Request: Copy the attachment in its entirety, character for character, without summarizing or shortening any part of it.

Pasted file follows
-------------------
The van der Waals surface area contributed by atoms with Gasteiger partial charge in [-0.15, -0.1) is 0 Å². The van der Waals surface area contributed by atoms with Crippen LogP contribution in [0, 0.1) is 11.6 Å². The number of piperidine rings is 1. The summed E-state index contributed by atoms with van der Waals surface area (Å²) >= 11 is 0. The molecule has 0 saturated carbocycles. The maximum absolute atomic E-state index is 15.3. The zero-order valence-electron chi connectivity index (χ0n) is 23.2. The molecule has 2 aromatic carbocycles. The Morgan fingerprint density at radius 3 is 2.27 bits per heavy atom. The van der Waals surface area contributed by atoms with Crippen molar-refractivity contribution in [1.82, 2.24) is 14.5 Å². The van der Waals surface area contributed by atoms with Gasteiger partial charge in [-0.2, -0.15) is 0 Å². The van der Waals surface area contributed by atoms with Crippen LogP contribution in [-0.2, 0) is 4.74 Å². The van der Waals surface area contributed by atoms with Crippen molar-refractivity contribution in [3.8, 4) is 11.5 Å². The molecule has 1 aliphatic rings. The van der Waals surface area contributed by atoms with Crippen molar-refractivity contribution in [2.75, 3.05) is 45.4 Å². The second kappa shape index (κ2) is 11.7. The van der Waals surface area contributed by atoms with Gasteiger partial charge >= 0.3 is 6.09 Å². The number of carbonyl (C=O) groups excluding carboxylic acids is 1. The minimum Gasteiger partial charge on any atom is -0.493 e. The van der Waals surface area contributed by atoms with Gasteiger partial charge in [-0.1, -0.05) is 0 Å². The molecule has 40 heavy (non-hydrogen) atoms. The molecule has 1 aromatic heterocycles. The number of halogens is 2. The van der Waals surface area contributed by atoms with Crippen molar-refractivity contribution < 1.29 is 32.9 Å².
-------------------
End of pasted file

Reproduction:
The van der Waals surface area contributed by atoms with Gasteiger partial charge in [-0.15, -0.1) is 0 Å². The van der Waals surface area contributed by atoms with Crippen LogP contribution in [0, 0.1) is 11.6 Å². The number of piperidine rings is 1. The summed E-state index contributed by atoms with van der Waals surface area (Å²) >= 11 is 0. The molecule has 0 saturated carbocycles. The maximum absolute atomic E-state index is 15.3. The zero-order valence-electron chi connectivity index (χ0n) is 23.2. The molecule has 2 aromatic carbocycles. The Morgan fingerprint density at radius 3 is 2.27 bits per heavy atom. The van der Waals surface area contributed by atoms with Crippen molar-refractivity contribution in [1.82, 2.24) is 14.5 Å². The van der Waals surface area contributed by atoms with Gasteiger partial charge in [-0.2, -0.15) is 0 Å². The van der Waals surface area contributed by atoms with Crippen LogP contribution in [-0.2, 0) is 4.74 Å². The van der Waals surface area contributed by atoms with Crippen molar-refractivity contribution in [3.8, 4) is 11.5 Å². The molecule has 1 aliphatic rings. The van der Waals surface area contributed by atoms with Crippen molar-refractivity contribution in [2.75, 3.05) is 45.4 Å². The second kappa shape index (κ2) is 11.7. The van der Waals surface area contributed by atoms with Gasteiger partial charge >= 0.3 is 6.09 Å². The number of carbonyl (C=O) groups excluding carboxylic acids is 1. The minimum Gasteiger partial charge on any atom is -0.493 e. The van der Waals surface area contributed by atoms with Gasteiger partial charge in [-0.1, -0.05) is 0 Å². The molecule has 40 heavy (non-hydrogen) atoms. The molecule has 1 aromatic heterocycles. The number of halogens is 2. The van der Waals surface area contributed by atoms with Crippen molar-refractivity contribution < 1.29 is 32.9 Å².